Traditionally clubs focusing on multiple competitions often prioritise one over another and often league form may suffer or an early exit from domestic cup competition follows. Especially when the club concerned isn’t one of the ‘bigger’ teams like Juventus or Napoli, who have more strength in depth.
Udinese fall into this bracket, although their squad is large it lacks quality in some areas and certainly lacks strength in depth. Spreading their current crop of players over three competitions would likely see them struggle to keep up in the league and cup. No European football would mean they play fewer games and could place more focus on the two remaining competitions.
Last season saw a marked improvement in performances after the winter break when they were no longer involved in the Europa League. They won five games in the league before the break and a staggering 13 games in the second half of the season, including eight wins on the trot to finish the term.
Guidolin’s side, led by Antonio Di Natale’s 26 goals amassed a whopping 42 points in the second half of the season. That kind of form before the break would have seen them finish second, sending them straight into the Champions League Group Stage avoiding the tricky qualifying round.
No European football means a stronger focus can be placed on the Coppa Italia as well, won by Lazio last year. This competition is winnable for Udinese as Juventus and Napoli look set to place priorities primarily on Serie A and the Champions League and Milan’s squad doesn’t look strong enough on paper to mount an assault on three competitions.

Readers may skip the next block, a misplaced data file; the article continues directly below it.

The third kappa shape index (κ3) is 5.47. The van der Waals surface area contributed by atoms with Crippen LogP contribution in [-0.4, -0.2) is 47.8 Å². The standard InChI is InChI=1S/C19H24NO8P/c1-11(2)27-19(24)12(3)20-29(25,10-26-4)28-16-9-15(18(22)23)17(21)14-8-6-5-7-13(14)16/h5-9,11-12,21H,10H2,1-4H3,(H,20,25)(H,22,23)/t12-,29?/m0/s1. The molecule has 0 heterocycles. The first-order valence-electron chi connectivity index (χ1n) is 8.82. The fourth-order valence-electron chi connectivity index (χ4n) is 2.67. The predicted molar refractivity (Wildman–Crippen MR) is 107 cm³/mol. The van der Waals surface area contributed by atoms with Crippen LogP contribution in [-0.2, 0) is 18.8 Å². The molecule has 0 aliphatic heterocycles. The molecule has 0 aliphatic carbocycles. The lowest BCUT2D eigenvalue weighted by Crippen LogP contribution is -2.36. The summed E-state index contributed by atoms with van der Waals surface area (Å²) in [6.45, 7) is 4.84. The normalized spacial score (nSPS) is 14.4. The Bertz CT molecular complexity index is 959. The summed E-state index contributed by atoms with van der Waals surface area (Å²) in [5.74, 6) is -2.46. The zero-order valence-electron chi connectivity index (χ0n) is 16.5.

Inter and Roma may well see the Coppa Italia as their main chance of silverware this season, but Udinese are capable of beating both if they play to their potential. The Zebrette’s last cup win was the Intertoto Cup in 2000 and a piece of silverware would be a deserved reward for Guidolin who would have something concrete to show for his sterling effort since arriving at the club.
This poses the debate which is often raised in England as to whether it is more important to win a trophy or to qualify for European competition. For bigger clubs the money received to play in the Champions League means the latter is often prioritised, but for a club like Udinese, who are generally considered a ‘selling’ club, something historical like a cup win and a trophy to go in the club museum could be more important to the fans.
The fact is that Guidolin has done an amazing job at Udinese and success has to be measured relative to the club’s size and standing in the game. Surely Udinese can be forgiven for their slip-up in Europe this season providing Guidolin’s team recover and maintain the discipline and work ethic that led them to success in the previous three years.
Should the Zebrette’s name be etched on the Coppa Italia at the end of the season or the team again out-performs the like’s of Roma, Inter and Lazio in Serie A, this blip will be quickly forgotten. With young talent like Luis Muriel and Roberto Pereyra supporting Antonio Di Natale in attack and with Guidolin at the helm, they still have the talent and the nous to over achieve once again.
Follow Michael Clarkson on Twitter: @M_Clarkson